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Posts Tagged ‘powwow’

Dance at a Powwow

Photo: Linda Dulan.
In July, the Thunderbird American Indian Dancers hosted its 42nd annual powwow at New York’s Queens County Farm Museum. Seen here, an old-style men’s dance.

I’ve always wanted to get to the Narragansett tribe‘s summer Powwow in Rhode Island. And I will do it yet — never mind how busy summer gets.

In today’s post, Dance magazine whets my appetite even more with wonderful pictures from a “dance powwow” in New York State.

“Over the course of three days in July, the Thunderbird American Indian Dancers hosted its 42nd annual powwow at Queens County Farm Museum. Founded in 1963 by members of the Mohawk, Hopi, Winnebago and Kuna (San Blas) tribes, Thunderbird is the oldest resident Native American dance company in New York, and puts on the city’s largest powwow, drawing dancers from more than 40 tribal nations for a series of performances and dance contests, as well as crafts and food stands.

The next morning the mother showed the women how to make the dress, showed them a special dance and sang a very special song for them. Sure enough, her daughter got well.

Dance Magazine joined [a] sunset bonfire to capture some of the competitions, and asked Thunderbird director Louis Mofsie and company dancer Michael Taylor to share their insights on the place of dance within the powwow.”

They write, “The powwow is a social gathering where we get together to dance and sing, to meet old friends and make new ones. Originally a Western/Great Plains tradition, it does not have any religious or ceremonial significance — our religious and ceremonial dances and songs are restricted and closed to outsiders.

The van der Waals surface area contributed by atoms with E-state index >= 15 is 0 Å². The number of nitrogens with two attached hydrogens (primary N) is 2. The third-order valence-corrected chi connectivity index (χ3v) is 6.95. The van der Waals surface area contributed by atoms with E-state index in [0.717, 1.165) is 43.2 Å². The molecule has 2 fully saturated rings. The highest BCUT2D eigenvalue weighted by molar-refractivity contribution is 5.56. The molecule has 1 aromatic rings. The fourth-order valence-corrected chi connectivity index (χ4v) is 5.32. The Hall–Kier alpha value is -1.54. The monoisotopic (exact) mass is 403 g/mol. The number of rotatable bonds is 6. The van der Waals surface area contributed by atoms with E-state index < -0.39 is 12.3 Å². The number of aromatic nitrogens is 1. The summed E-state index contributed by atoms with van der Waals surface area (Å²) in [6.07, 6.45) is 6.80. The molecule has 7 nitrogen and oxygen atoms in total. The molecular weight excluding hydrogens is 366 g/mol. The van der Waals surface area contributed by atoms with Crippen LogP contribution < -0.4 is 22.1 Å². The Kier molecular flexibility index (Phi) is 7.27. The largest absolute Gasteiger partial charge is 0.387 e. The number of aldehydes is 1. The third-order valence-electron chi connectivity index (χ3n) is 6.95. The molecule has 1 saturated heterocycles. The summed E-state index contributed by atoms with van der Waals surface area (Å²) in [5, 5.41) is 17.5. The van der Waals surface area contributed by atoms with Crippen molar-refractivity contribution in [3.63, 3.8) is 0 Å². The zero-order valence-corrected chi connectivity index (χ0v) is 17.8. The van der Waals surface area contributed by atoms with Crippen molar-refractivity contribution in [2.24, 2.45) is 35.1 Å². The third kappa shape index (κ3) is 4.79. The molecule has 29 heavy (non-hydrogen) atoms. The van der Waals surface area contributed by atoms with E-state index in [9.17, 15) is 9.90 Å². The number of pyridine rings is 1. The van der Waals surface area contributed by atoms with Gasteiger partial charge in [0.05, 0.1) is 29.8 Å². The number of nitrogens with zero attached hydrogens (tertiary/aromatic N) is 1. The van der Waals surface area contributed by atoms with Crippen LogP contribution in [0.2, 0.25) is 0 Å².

“Dancing is the major activity. Over the weekend, there are dance competitions and also what are called intertribal dances, where the dancers from all tribes are invited to participate. Our bonfire each evening during the gathering is there to help us travel back in time to the days when we had no spotlights. It reminds us of our past, our connection to our heritage and how it has survived through all our hardships to this day.

“As Native American people, we start dancing at a very young age. Dancing at powwows is how we learn the different styles of dances and what they represent. It helps us to connect to our roots and reinforces our awareness of who we are. It also reminds us that Native American dance is the original dance in America—and is still alive today. …

“Women’s Fancy Shawl Dance. This dance dates back to around 1945, right after the Second World War. Native American women and men had volunteered for the armed services and traveled all over the world. During their travels they observed how the women in many different countries were dancing. When they returned home, they decided to introduce a different style of dancing. Traditionally, the women did a very slow, graceful movement around the outer edge of the dance circle, and the men would be doing more vigorous movement on the inside. The Fancy Shawl Dance is much faster in rhythm, more vigorous and permits them to dance on the inside of the circle. The women wear shawls with very long fringe along the edges, and as they move, the fringe reminds you of the feathers that the men wear. Although the women do not wear the feathers and bells on their legs like the men do, their footwork and movements are very similar.